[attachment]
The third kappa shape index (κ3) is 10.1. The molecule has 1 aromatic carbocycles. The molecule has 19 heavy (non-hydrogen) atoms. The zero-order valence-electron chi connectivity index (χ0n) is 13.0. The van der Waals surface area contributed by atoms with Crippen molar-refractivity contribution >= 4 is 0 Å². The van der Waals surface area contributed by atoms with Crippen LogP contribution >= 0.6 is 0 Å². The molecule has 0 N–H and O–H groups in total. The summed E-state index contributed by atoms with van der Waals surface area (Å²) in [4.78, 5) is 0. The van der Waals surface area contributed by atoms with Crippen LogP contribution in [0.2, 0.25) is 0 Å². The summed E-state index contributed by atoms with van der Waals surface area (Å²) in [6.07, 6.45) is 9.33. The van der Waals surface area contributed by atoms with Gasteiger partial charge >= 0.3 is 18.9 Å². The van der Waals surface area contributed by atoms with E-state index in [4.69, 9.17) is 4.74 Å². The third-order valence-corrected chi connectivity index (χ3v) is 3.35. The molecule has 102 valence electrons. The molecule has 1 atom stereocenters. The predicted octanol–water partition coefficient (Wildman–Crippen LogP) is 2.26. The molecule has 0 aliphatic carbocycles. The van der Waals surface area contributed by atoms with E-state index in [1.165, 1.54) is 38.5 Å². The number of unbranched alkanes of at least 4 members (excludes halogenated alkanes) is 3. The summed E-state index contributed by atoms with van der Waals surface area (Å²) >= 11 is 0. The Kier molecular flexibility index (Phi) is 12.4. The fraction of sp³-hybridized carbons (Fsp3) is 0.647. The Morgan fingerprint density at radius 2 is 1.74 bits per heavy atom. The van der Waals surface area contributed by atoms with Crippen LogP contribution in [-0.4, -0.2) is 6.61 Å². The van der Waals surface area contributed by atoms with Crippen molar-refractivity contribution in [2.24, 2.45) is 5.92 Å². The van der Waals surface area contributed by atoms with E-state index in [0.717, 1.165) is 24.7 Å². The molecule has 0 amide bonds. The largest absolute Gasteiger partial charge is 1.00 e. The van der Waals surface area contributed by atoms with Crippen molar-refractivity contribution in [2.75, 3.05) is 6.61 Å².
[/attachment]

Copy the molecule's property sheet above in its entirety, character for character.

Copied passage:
The third kappa shape index (κ3) is 10.1. The molecule has 1 aromatic carbocycles. The molecule has 19 heavy (non-hydrogen) atoms. The zero-order valence-electron chi connectivity index (χ0n) is 13.0. The van der Waals surface area contributed by atoms with Crippen molar-refractivity contribution >= 4 is 0 Å². The van der Waals surface area contributed by atoms with Crippen LogP contribution >= 0.6 is 0 Å². The molecule has 0 N–H and O–H groups in total. The summed E-state index contributed by atoms with van der Waals surface area (Å²) in [4.78, 5) is 0. The van der Waals surface area contributed by atoms with Crippen LogP contribution in [0.2, 0.25) is 0 Å². The summed E-state index contributed by atoms with van der Waals surface area (Å²) in [6.07, 6.45) is 9.33. The van der Waals surface area contributed by atoms with Gasteiger partial charge >= 0.3 is 18.9 Å². The van der Waals surface area contributed by atoms with E-state index in [4.69, 9.17) is 4.74 Å². The third-order valence-corrected chi connectivity index (χ3v) is 3.35. The molecule has 102 valence electrons. The molecule has 1 atom stereocenters. The predicted octanol–water partition coefficient (Wildman–Crippen LogP) is 2.26. The molecule has 0 aliphatic carbocycles. The van der Waals surface area contributed by atoms with E-state index in [1.165, 1.54) is 38.5 Å². The number of unbranched alkanes of at least 4 members (excludes halogenated alkanes) is 3. The summed E-state index contributed by atoms with van der Waals surface area (Å²) >= 11 is 0. The Kier molecular flexibility index (Phi) is 12.4. The fraction of sp³-hybridized carbons (Fsp3) is 0.647. The Morgan fingerprint density at radius 2 is 1.74 bits per heavy atom. The van der Waals surface area contributed by atoms with Crippen LogP contribution in [-0.4, -0.2) is 6.61 Å². The van der Waals surface area contributed by atoms with Crippen molar-refractivity contribution in [2.24, 2.45) is 5.92 Å². The van der Waals surface area contributed by atoms with E-state index in [0.717, 1.165) is 24.7 Å². The molecule has 0 amide bonds. The largest absolute Gasteiger partial charge is 1.00 e. The van der Waals surface area contributed by atoms with Crippen molar-refractivity contribution in [2.75, 3.05) is 6.61 Å².